Even Bismarck’s slightest remarks at this time were considered afterwards as prophetic. Walking one day with the emperor on the terrace of St. Germain, he saw the dome of the Invalides shining on the distant horizon. “It looks,” he observed, “like a gilded Prussian helmet” (il ressemble à un casque prussien doré).
  3
 
If Italy did not exist, it would be necessary to invent her.
          To Chevalier Nigra, minister of Italy to Paris; of the tendency of Napoleon III. to encourage Italy, and thus, by opposing Austria, to assist unwittingly the purpose of Bismarck to humble the leader of the Germanic Confederation, which occurred in 1866. The expression is derived from a line of Voltaire’s, “If God did not exist, it would be necessary to invent him” (Si Dieu n’existait pas, il faudrait l’inventer).—Epître à l’Auteur du Livre des Trois Imposteurs. It also occurs in a letter of Voltaire to Frederick, Prince Royal of Prussia. “Seldom,” wrote the poet later, “am I satisfied with my lines; but I confess that I feel for this one the tenderness of a father.” A similar thought occurs in a sermon of Archbishop Tillotson: “If God were not a necessary Being of himself, he might almost seem to be made for the use and benefit of mankind.” Goethe declared, “If there be not a God, there will be some day;” that the necessity of a Supreme Being must be sooner or later acknowledged. Millaud borrowed Voltaire’s line in voting for the death of Louis XVI.: “If death did not exist to-day, it would be necessary to invent it” (Aujourd’hui si la mort n’existait pas, il faudrait l’inventer).
  France took no part in the struggle which broke out between Prussia and Austria in the summer of 1866, but hoped to gain by it some territorial acquisition, however slight, rather than come out of it empty-handed. Some one compared the policy of Napoleon III. to a man who should profit by an eruption of Vesuvius to boil an egg. Bismarck accused France of pursuing “a policy of pour-boire,” the smallest favor being gratefully received (la France fait une politique de pour-boire).
  At the close of the “six-weeks’ war,” Prussia found herself at the head of the North-German Confederation, which had taken the place of the old Bund. Bismarck expressed the new position of Germany by saying in the Parliament of the Confederation, March 11, 1867, “Let us put Germany, so to speak, into the saddle! You will see that she can ride” (Setzen wir Deutschland, so zu sagen, in den Sattel! Reiten wird es schon können). Of similar character was the reply of the Liberal leader, Herr Lasker, to Bismarck, in the Reichstag, session of 1881, “Germany has reached her majority.”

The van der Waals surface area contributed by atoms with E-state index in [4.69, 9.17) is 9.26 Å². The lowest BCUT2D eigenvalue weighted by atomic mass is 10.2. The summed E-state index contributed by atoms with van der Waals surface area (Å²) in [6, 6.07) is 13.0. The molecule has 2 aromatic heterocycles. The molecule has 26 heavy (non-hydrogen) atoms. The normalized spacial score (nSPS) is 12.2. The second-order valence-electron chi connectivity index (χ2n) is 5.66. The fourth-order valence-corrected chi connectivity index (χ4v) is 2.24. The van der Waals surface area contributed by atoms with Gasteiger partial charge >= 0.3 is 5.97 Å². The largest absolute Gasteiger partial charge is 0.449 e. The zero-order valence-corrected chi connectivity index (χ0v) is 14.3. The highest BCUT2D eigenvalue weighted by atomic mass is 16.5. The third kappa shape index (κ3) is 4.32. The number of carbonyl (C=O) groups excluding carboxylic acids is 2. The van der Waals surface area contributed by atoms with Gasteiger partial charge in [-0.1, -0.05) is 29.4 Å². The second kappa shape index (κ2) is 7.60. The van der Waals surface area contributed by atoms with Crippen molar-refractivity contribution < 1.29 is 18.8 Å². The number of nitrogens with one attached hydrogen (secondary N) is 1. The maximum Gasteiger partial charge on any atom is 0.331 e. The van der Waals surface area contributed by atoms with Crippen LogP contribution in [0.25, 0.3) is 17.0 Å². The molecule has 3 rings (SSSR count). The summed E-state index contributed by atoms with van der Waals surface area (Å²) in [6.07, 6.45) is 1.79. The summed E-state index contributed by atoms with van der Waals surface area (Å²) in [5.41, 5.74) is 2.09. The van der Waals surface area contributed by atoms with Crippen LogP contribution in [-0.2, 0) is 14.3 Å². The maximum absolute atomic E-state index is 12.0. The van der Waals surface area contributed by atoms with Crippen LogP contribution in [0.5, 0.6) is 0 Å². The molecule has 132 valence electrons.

The chancellor said in the Zoll Parliament, May 18, 1868, “An appeal to fear never finds an echo in German hearts” (Ein Appell an die Furcht findet im deutschen Herzen niemals ein Echo).
  “Liberalism,” he once declared, “is only nonsense, which it is easy to bring to reason; but revolution is a force which it is necessary to know how to use.”
  In 1862, during a struggle between the Prussian parliament and the government, he showed that he had in mind the fate of Strafford after a resort to force, by saying, “Death on the scaffold under certain circumstances is as honorable as death on the battle-field.”
  Some deviations from strict veracity led Bismarck to declare in the Prussian Upper House, Feb. 13, 1869, “It will soon come to be said, ‘He lies like the telegraph.’” Napoleon’s bulletins, especially those from the Russian campaign, made “To lie like a bulletin” a proverbial expression.
  4
 
I am going to let Paris stew in her own gravy.
          Attributed to Bismarck during the siege of Paris, 1870–71. The Duke of Alva asserted that the Low Countries were fat enough to be stewed in their own liquor. Bismarck may have thought of a French proverb, “cuire dans son jus,” and of the remark of a great epicurean at dinner, that “with such a gravy one could eat his own father” (avec une pareille sauce on mangerait son père). In Ward’s “London Spy,” IX., p. 219, 1709, quoted in “Notes and Queries,” a writer describes a bath at the Hummums, Covent Garden: “The landlord relieved us out of our purgatory (the tepidarium), and carried us to our own dressing-rooms, which gave us much refreshment after we had been stewing in our own gravy.” Shakespeare speaks of “melting Falstaff in his own grease” (“Merry Wives of Windsor,” II. 1); and Chaucer,—
        “That in his owen grise I made him frie.”
Wife of Bath.    
  We find many sayings attributed to Bismarck during the memorable campaign of 1870–71. The pretext for war was found in the suggestion by Prussia of Prince Leopold of Hohenzollern as a suitable candidate for the throne of Spain: his hesitation and subsequent refusal of the honor prompted Bismarck to say contemptuously, “A sub-lieutenant does not have the offer of a crown every day” (On n’offre pas tous les jours une couronne à un sous-lieutenant).
  Busch in his gossipy book, “Bismarck und Seine Leute,” records many of the chancellor’s mots during this time. Thus he said one day concerning religion, during his table-talk, “Were I no longer a Christian, I would not remain at my post an hour” (Wenn ich nicht mehr Christ wäre, bliebe ich keine Stunde mehr auf meinem Posten); and again, “Take away my connection with and relationship to God (den Zusammenhang mit Gott), and I should pack up to-morrow, and return to sow oats at Varzin.”
  He expressed his contempt for worldly considerations, “Orders and titles do not attract me” (reizen mich nicht). It was remarked when he was younger that he often wore a simple medal as his decoration. Asked the reason of this modest display, he replied, “I am in the habit of sometimes saving a man’s life.” It was the Prussian Safety Medal, given to reward attempts to rescue drowning persons, etc.
  The struggle which, even in 1870, had declared itself between himself and the Ultramontanes, prompted him to say of some sharp retaliatory measure, “I am accustomed to pay men back in their own coin” (Ich bin gewohnt in die Münze wiederzuzahlen, in dem man mich bezahlt). Thus Sulla wrote as his own epitaph, “No man ever did me so much good, or enemy so much harm, but I repaid him with interest.”
  Other sayings relate to the French, during the march to Paris and the subsequent siege. Thus he declared Apollo to be the true type of a Frenchman, “who will not own that another plays the flute better or even so well as himself.”